The symptoms of grief and depression are closely related and it can be confusing to differentiate between the two.
What Are the Symptoms of Grief vs. Depression
Grief typically happens after a loss. Usually, if people are grieving, they have just lost a loved one or something for which they cared deeply. You may also experience grief after a medical diagnosis for yourself or a loved one.
When you are grieving, the feeling of sadness may come in waves. As you are going through it, you may feel fine at some points, while at other moments, you wonder if the sadness will ever go away. Normal grief will often occur for a period of months but should get better over time. During this time, you may feel sorrow, anger, numbness, or even guilt. If these feelings do not resolve themselves, you may have complicated grief.
Complicated grief is a heightened state of mourning that keeps you from healing. The symptoms of complicated grief and normal grief look similar, but if your grief lasts for more than a few months, it is likely complicated. Here are a few of the symptoms of complicated grief:
- Intense sorrow, pain, and rumination over the loss of your loved one
- Focus on little else but your loved one’s death
- Extreme focus on reminders of the loved one or excessive avoidance of reminders
- Intense and persistent longing or pining for the deceased
- Problems accepting the death
- Have trouble carrying out routines
- Isolate from others and withdraw from social activities
- Experience depression, deep sadness, guilt or self-blame
- Belief that you did something wrong or could have prevented the death
Without the proper medical attention, complicated grief can cause serious medical conditions, such as anxiety, PTSD, substance abuse, and suicidal thoughts.
Especially if these symptoms last longer than a year, you should contact your healthcare provider because your grief may be turning into depression.
Grief usually resolves with time. Depression can be lifelong and debilitating. Major Depressive Disorder (MDD) is one type of depression that can cause lifelong problems. Some of the symptoms of depression can include:
- Feeling sad or having a depressed mood
- Loss of interest or pleasure in activities once enjoyed
- Changes in appetite — weight loss or gain unrelated to dieting
- Trouble sleeping or sleeping too much
- Loss of energy or increased fatigue
- Feeling worthless or guilty
- Difficulty thinking, concentrating, or making decisions
Grief vs. Depression
The death of a loved one, loss of a job or the ending of a relationship are difficult experiences for a person to endure. It is normal for feelings of sadness or grief to develop in response to such situations. Those experiencing loss often might describe themselves as being “depressed.”
But being sad is not the same as having depression. The grieving process is natural and unique to each individual and shares some of the same features of depression. Both grief and depression may involve intense sadness and withdrawal.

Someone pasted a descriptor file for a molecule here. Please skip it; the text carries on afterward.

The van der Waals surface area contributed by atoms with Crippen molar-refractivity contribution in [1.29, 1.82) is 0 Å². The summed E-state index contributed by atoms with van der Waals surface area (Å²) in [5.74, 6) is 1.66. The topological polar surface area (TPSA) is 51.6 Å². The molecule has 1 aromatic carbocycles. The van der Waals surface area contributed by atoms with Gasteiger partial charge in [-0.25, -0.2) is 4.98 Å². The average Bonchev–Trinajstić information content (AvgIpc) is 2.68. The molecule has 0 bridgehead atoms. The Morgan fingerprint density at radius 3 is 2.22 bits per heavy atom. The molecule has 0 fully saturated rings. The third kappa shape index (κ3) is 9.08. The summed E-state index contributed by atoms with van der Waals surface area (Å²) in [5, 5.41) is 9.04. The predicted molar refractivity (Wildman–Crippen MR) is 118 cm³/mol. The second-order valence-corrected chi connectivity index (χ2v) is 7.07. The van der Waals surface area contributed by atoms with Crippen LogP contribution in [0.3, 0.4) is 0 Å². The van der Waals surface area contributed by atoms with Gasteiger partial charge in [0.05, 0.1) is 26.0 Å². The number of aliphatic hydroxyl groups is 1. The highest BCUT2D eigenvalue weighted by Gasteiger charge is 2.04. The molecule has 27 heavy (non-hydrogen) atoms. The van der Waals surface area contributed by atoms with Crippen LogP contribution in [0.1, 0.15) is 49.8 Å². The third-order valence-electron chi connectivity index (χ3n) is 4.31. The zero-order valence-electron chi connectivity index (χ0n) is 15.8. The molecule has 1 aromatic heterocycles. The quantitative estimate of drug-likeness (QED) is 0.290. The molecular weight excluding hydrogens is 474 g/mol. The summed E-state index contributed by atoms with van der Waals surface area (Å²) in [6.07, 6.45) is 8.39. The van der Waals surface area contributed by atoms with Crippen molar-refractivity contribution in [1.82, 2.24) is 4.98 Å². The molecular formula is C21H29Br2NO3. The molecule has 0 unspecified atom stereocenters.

They are also different in important ways:
- In grief, painful feelings come in waves, often intermixed with positive memories of the deceased. In major depression, mood and/or interest (pleasure) are persistently impaired for at least two weeks.
- In grief, self-esteem is usually maintained. In major depression, feelings of worthlessness and self-loathing are common.
- In grief, thoughts of death may surface when thinking of or fantasizing about “joining” the deceased loved one. In major depression, thoughts are focused on ending one’s life due to feeling worthless or undeserving of living or being unable to cope with the pain of depression.
Grief and depression can also co-exist. When grief and depression co-occur, the grief is more severe and lasts longer than grief without depression.
Distinguishing between grief and depression is important and can assist people in getting the support or treatment they need. Often, when people are grieving, they hold their feelings in and don’t talk about them, which can be detrimental to the healing process. Talking about your problems and allowing yourself to feel sad will help you recover. Additionally, with counseling after a loss, you can explore emotions surrounding your loss and learn healthy coping skills.
Discover New Treatment Options With Mid City TMS
Though depression and grief overlap in some ways, the treatment plans for these two conditions are different. Transcranial magnetic stimulation (TMS) is one of the most effective treatments available for depression. It uses focused magnetic pulses to activate specific areas of your brain where low activity causes depression. TMS is an effective, safe, nonconvulsive, and noninvasive brain stimulation procedure that has been in use since 1985 and has been approved by the Food and Drug Administration (FDA) since 2008.